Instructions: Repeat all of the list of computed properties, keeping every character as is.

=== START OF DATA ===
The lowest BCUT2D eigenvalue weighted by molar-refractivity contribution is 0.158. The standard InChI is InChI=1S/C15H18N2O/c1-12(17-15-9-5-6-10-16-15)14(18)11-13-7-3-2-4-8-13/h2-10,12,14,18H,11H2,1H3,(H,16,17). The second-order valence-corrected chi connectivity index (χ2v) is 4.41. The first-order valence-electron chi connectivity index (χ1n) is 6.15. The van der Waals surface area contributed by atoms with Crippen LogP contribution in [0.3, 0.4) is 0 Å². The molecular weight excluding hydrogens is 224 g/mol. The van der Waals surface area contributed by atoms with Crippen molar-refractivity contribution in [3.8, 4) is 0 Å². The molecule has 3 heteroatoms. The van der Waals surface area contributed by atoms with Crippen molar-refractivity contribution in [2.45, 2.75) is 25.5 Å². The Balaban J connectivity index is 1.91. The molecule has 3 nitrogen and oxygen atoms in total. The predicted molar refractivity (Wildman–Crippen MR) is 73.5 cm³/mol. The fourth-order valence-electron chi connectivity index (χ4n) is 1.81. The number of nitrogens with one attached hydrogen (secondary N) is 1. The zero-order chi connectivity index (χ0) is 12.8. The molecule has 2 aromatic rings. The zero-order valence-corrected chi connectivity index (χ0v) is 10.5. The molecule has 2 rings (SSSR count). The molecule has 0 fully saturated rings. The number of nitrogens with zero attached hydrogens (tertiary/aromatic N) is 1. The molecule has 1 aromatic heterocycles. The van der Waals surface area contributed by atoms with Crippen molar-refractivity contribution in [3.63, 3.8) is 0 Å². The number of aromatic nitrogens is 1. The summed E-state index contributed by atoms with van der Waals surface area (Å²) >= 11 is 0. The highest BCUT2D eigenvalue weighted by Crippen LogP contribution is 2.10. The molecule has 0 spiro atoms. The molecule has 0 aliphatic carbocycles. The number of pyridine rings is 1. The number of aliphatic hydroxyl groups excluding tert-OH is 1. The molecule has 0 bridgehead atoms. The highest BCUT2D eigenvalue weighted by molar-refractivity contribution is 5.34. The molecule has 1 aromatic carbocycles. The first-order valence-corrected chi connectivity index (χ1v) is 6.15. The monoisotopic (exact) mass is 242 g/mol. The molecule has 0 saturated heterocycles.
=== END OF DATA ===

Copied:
The lowest BCUT2D eigenvalue weighted by molar-refractivity contribution is 0.158. The standard InChI is InChI=1S/C15H18N2O/c1-12(17-15-9-5-6-10-16-15)14(18)11-13-7-3-2-4-8-13/h2-10,12,14,18H,11H2,1H3,(H,16,17). The second-order valence-corrected chi connectivity index (χ2v) is 4.41. The first-order valence-electron chi connectivity index (χ1n) is 6.15. The van der Waals surface area contributed by atoms with Crippen LogP contribution in [0.3, 0.4) is 0 Å². The molecular weight excluding hydrogens is 224 g/mol. The van der Waals surface area contributed by atoms with Crippen molar-refractivity contribution in [3.8, 4) is 0 Å². The molecule has 3 heteroatoms. The van der Waals surface area contributed by atoms with Crippen molar-refractivity contribution in [2.45, 2.75) is 25.5 Å². The Balaban J connectivity index is 1.91. The molecule has 3 nitrogen and oxygen atoms in total. The predicted molar refractivity (Wildman–Crippen MR) is 73.5 cm³/mol. The fourth-order valence-electron chi connectivity index (χ4n) is 1.81. The number of nitrogens with one attached hydrogen (secondary N) is 1. The zero-order chi connectivity index (χ0) is 12.8. The molecule has 2 aromatic rings. The zero-order valence-corrected chi connectivity index (χ0v) is 10.5. The molecule has 2 rings (SSSR count). The molecule has 0 fully saturated rings. The number of nitrogens with zero attached hydrogens (tertiary/aromatic N) is 1. The molecule has 1 aromatic heterocycles. The van der Waals surface area contributed by atoms with Crippen molar-refractivity contribution in [3.63, 3.8) is 0 Å². The number of aromatic nitrogens is 1. The summed E-state index contributed by atoms with van der Waals surface area (Å²) >= 11 is 0. The highest BCUT2D eigenvalue weighted by Crippen LogP contribution is 2.10. The molecule has 0 spiro atoms. The molecule has 0 aliphatic carbocycles. The number of pyridine rings is 1. The number of aliphatic hydroxyl groups excluding tert-OH is 1. The molecule has 0 bridgehead atoms. The highest BCUT2D eigenvalue weighted by molar-refractivity contribution is 5.34. The molecule has 1 aromatic carbocycles. The first-order valence-corrected chi connectivity index (χ1v) is 6.15. The monoisotopic (exact) mass is 242 g/mol. The molecule has 0 saturated heterocycles.